Tag Archives: fight or flight

‘I Think I Love You’

It’s 2012, many people have made new resolutions goals for the year ahead. Some of these inevitably revolve around communication- ‘I’m going to network more’, ‘I’m going open up more at work’, ‘I’m going to close more sales‘, ‘I am going to get that promotion’ – you get the idea. And so we start with great enthusiasm and gusto but then we realise why those same goals never amounted to much last year.

The reason why you haven’t taken to networking or sharing yourself at work is that it doesn’t ever quite go as you planned. You have no problem when you talk to friends or are in familiar situations, however, in a new and important situation you find yourself lost for words. When normally you are calm and composed, but in front of an interview panel or meeting someone you admire and look up to for the first time, you find yourself saying jumbled up sentences and coming across as a blathering wreck.

What is happening you wonder? A bit of brain science but I will keep it nice and simple:
The amygdala in your brain is critical in scanning for danger so when it perceives a threat it gets into action- very quickly. It triggers the ‘fight or flight’ response which shuts down your cortex, which controls a lot of the higher processes of thinking and analysing to allow our instincts to take over (e.g. to step back from a fast approaching car). The reason why speaking in public or sharing yourself triggers your ‘fight or flight’ response is because we still have primitive templates in the brain which tell us that to ‘stand out from the crowd’ is dangerous. Thousands of years ago, to be expelled from a group meant death – we are programmed to ‘stay together’. This is also why our minds turn to mush and we can’t seem to ‘think straight’. The normal approach of telling yourself to calm down and tell you that the danger isnot real doesn’t work because in the battle of the cortex and amygdala, the amygdala is designed to win.

Something very similar happens when we are in the initial stages of love, as our amygdala also controls positive emotions. Whenever the object of our affection approaches our amygdala takes over and the higher thinking processes shut down. You are trying hard to impress, say something witty but instead it’s a car crash. Then to top it all off, you are trying to survive the situation and remove any feelings of embarrassment, you want to run away but you aren’t thinking straight. Confusion sets in- ‘do I really like them? Maybe I don’t? Oh, I don’t know anymore!’ Suddenly, you hear yourself saying ‘Hey, I think I love you!’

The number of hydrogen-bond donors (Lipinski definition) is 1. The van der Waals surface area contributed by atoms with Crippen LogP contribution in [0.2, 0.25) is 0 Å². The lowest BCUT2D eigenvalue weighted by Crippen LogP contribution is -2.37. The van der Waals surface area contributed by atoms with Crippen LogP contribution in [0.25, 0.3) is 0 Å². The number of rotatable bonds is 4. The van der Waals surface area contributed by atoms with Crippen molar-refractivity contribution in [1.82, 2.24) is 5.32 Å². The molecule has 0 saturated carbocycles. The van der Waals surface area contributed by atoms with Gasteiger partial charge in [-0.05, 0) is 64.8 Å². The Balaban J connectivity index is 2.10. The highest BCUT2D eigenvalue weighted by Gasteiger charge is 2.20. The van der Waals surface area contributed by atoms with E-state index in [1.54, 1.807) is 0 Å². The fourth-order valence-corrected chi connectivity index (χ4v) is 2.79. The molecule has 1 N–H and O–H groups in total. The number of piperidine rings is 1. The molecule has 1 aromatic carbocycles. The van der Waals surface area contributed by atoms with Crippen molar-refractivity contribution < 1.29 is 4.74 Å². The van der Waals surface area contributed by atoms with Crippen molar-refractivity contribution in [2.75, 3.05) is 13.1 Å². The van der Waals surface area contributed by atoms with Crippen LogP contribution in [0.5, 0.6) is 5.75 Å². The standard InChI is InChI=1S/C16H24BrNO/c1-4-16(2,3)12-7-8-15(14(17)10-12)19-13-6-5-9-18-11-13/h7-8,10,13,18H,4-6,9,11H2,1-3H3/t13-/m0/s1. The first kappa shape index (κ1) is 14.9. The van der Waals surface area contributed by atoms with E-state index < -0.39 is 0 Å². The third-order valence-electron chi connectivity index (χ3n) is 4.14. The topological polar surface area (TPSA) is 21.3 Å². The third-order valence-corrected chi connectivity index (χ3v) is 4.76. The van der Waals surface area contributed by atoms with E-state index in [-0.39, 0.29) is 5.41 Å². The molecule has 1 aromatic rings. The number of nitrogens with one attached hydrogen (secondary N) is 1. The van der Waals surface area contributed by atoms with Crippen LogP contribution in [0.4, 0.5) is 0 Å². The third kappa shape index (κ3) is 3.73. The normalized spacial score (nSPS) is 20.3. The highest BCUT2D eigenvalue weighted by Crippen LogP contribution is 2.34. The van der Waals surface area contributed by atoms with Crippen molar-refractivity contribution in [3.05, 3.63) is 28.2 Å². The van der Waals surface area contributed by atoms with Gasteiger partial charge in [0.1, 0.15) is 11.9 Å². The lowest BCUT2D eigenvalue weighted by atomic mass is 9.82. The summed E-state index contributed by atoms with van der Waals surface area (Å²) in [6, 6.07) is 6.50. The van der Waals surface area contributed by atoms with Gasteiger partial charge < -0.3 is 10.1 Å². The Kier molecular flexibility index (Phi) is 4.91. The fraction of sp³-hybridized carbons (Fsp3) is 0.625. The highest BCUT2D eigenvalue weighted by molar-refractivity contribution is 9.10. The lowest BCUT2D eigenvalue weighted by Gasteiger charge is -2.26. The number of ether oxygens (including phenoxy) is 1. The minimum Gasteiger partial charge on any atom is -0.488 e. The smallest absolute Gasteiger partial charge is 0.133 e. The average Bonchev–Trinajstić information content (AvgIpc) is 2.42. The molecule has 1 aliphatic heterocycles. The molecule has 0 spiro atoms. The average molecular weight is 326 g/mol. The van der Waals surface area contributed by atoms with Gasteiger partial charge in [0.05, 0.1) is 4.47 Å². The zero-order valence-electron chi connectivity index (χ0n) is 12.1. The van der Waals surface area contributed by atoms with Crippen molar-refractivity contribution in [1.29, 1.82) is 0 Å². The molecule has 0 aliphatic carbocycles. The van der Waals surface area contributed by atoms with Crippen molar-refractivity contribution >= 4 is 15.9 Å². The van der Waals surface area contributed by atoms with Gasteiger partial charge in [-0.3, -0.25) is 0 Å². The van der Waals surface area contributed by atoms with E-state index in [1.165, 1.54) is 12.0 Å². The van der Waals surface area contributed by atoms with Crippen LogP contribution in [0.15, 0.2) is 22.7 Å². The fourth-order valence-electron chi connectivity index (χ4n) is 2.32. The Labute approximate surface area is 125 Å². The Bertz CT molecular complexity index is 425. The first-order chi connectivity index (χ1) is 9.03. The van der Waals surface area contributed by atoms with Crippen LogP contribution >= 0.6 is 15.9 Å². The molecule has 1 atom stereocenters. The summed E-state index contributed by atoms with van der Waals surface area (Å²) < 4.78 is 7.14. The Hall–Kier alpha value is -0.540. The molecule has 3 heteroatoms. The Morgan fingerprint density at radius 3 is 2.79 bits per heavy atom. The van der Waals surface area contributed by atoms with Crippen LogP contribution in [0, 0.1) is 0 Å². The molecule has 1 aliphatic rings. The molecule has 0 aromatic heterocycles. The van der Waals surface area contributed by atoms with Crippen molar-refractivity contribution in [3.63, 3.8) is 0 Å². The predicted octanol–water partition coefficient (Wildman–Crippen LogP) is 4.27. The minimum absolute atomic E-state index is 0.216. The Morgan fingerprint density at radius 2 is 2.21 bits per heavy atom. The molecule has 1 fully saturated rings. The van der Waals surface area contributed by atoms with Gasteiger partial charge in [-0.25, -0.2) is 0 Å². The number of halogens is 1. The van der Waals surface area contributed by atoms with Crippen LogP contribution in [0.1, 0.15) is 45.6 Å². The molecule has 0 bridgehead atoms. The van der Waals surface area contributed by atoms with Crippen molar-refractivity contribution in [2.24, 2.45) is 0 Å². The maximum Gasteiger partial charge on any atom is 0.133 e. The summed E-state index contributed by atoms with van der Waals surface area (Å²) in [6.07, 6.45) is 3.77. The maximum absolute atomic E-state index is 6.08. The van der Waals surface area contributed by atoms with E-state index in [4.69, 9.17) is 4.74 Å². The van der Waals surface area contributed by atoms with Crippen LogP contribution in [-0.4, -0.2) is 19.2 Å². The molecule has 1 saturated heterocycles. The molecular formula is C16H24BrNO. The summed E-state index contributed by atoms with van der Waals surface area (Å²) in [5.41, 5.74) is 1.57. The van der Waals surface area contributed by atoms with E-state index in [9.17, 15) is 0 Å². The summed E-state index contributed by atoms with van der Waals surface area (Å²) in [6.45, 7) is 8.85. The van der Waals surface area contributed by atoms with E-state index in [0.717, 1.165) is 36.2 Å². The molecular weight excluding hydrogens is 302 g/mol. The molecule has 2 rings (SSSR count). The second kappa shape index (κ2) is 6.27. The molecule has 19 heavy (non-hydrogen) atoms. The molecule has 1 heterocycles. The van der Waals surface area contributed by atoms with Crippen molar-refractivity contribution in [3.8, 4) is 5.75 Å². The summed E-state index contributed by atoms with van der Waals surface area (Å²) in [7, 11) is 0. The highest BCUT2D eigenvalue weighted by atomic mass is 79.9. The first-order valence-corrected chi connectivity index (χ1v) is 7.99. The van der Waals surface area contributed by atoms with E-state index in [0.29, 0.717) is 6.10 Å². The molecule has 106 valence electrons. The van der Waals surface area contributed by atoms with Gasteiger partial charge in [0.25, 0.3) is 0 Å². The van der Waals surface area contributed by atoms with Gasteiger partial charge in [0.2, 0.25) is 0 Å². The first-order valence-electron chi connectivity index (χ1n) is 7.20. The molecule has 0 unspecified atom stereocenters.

Image: AKARAKINGDOMS / FreeDigitalPhotos.net

So whether it’s communication in your personal or professional life, here are a few things you can do:
Breathe: not just any old breathing – the out-breath should be longer than the in-breath, as it is the out-breath that stimulates the parasympathetic system i.e. your relaxation response. Try counting in to 7 and out to 11, or in to 5 and out to 8 – whatever feels comfortable. And breathe deep, from the diaphragm, not from the upper part of the chest.

Muscle tension/release exercises: try clenching your fists; hold them tight for a minute or so; then slowly release. This works on the principle that muscles cannot be tensed and relaxed at the same time – it is physically impossible. We tend to ‘tighten up’ when we get nervous, so this is a way of relaxing muscle groups.

Prepare: your amygdala tries to protect you from things you find threatening, one way to reduce the fear of the unknown is to prepare and practice. But make your practicing count by gently exposing yourself to slightly more uncomfortable situations, e.g. if you want to network more go to a small meet up and talk to one new person and gradually build up. If you want to try your luck at love, take the anxiety out of it and play a game simply to talk to people you find attractive. Your brain will gradually build up a pattern that doesn’t trigger the same levels of anxiety as it used to and if you develop a new pattern that is strong enough this will over-ride the old one.

Do you have any top tips that you use in nerve-racking situations? Does anyone have similar goals as described above and can I help you? Please post in the comments below.

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